Jeff Sessions said he plans to continue serving as attorney general "as long as that is appropriate" – despite President Trump's extraordinary attacks that sparked speculation about his fate and that of Robert Mueller, the special counsel leading the Russia investigation.

"We love this job. We love this department," Sessions told reporters Thursday.

Slamming Sessions once again for recusing himself from the investigation into Russia's interference the presidential election, Trump told The New York Times Wednesday that he would not have nominated him for attorney general had he known Sessions would do that. “If he was going to recuse himself, he should have told me before he took the job and I would have picked somebody else,” Trump said.

The president's comments about a sitting attorney general – who was also one of his biggest supporters during the campaign – were striking. Trump "effectively asked Sessions for his resignation. Will he resign or insist on being fired?" tweeted Preet Bharara, the former New York-based U.S. Attorney removed this year by the Trump administration.

Sessions said in March he would remove himself from the investigation because he had meetings with Russians officials during the campaign period. The decision took Trump by surprise. Angry, Trump has in the months since complained that Sessions' recusal led to the appointment of special counsel Mueller.

In the Times interview, the president claimed that Mueller's office has conflicts of interest. He did not specify what those would be. He also complained that Mueller interviewed for the job of FBI director and therefore should not have accepted the post of special counsel, and he should not be investigating anything to do with the president's finances.

"I have done nothing wrong," Trump said. "A special counsel should never have been appointed in this case."

Yet Rep. Adam Schiff, D-Cal., top Democrat on the House Intelligence Committee, said Trump is trying to intimidate law enforcement.

Mueller, Schiff added, "has authority to investigate any ties Trump family has to Russia, including financial, and anything that arises. That is his duty."

Trump cannot fire Mueller directly. Only Rod Rosenstein, the deputy attorney general who appointed Mueller, has the authority to do so – and he said last month he sees no good reason to do so.

Yet the interview renewed questions about whether Trump wants Sessions to quit – and a new attorney general to do something about Mueller.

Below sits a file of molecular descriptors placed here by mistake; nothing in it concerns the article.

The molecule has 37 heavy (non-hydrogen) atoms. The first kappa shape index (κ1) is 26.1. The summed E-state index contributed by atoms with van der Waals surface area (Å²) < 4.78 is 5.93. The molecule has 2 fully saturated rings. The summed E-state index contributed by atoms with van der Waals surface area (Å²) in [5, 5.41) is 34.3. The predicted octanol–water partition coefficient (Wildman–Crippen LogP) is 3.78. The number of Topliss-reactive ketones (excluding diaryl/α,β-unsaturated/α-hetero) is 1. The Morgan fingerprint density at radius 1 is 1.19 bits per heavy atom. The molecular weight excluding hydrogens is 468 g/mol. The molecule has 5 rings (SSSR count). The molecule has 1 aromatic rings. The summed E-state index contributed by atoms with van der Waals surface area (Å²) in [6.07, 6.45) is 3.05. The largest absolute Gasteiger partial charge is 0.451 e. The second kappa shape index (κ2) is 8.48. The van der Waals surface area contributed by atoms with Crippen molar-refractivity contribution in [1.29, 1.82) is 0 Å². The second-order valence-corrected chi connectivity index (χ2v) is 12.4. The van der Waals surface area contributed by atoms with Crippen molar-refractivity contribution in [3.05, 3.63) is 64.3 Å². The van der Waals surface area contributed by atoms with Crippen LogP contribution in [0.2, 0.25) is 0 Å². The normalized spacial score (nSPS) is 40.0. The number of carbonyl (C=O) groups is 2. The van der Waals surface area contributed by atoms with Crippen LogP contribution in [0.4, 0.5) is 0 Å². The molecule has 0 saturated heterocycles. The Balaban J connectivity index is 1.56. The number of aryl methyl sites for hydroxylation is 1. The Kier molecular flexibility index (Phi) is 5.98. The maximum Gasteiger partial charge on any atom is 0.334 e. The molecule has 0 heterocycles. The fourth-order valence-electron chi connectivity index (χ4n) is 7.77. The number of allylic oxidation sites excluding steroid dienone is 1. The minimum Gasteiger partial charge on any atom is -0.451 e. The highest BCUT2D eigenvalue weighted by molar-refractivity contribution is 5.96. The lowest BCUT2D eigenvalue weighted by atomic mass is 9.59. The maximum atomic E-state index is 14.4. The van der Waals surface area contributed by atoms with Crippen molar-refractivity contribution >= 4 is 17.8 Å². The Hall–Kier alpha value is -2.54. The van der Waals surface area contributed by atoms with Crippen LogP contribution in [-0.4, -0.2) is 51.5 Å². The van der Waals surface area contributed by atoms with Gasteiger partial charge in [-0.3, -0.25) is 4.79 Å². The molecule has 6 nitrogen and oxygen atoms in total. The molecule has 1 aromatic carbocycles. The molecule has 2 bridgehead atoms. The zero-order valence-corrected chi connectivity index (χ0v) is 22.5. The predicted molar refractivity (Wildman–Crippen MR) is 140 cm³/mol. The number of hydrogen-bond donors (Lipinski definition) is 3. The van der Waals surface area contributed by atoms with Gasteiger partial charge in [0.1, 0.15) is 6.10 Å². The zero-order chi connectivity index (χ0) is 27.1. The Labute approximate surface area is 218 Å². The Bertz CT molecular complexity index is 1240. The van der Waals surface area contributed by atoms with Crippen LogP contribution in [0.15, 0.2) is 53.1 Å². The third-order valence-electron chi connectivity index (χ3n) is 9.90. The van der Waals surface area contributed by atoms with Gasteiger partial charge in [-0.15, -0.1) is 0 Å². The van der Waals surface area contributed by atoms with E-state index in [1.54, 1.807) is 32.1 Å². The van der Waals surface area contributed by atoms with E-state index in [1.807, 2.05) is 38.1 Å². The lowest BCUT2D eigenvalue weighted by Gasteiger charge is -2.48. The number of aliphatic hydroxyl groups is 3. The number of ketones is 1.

Matthew Miller, a former spokesman for President Obama's Justice Department, noted that Trump stepped up his attacks after recent revelations that Mueller's office is now investigating Donald Trump Jr.'s 2016 meeting with a Russian lawyer in the belief she had compromising information on Trump election opponent Hilary Clinton.

"Every time the investigation gets close to him, he reacts," Miller said. "And as it gets closer and closer, it’s hard to see how we avoid a major crisis – whether that’s him forcing a confrontation with DOJ by trying to fire Mueller or issuing preemptive pardons to everyone involved."

As Miller put it: "Winter is coming."

Mueller is investigating Russian efforts to interfere in last year's election by hacking Democrats close to presidential nominee and possible collusion between Trump associates and Russia. Trump's reactions to the investigation are also under scrutiny, including his May dismissal of FBI Director James Comey.

Along with accounts Trump may have pressed Comey to drop the inquiry into former national security adviser Michael Flynn, Comey's abrupt firing prompted calls of possible obstruction of justice.

Sessions, who in recent months has offered the president his resignation, declined to comment in detail on he Times interview.

Sessions basically refused to answer questions about whether Trump's attacks compromises his authority as attorney general.

After a news conference announcing the seizure of assets from an Internet operation selling illegal drugs, Sessions said that "we are serving right now," and remains "totally confident we are able to run this office in an effective way."

Since recusing himself from the Russia matter, Sessions has been largely traveling the country, railing about violent crime and gangs.

Two weeks ago, he was in Guantanamo to inspect the facilities there, which the Trump administration vows to keep open after Obama's efforts to shutter it failed.

Some lawmakers backed Trump's comments on Sessions.

Sen. Rand Paul, R-Ky., tweeted: "I agree with @realDonaldTrump, his Attorney General should not have recused himself over reported incidental contacts with Russian officials."

Yet other key lawmakers, such as Senate Minority Leader Chuck Schumer, said turning on Sessions proves Trump is willing to throw even key supporters under the bus.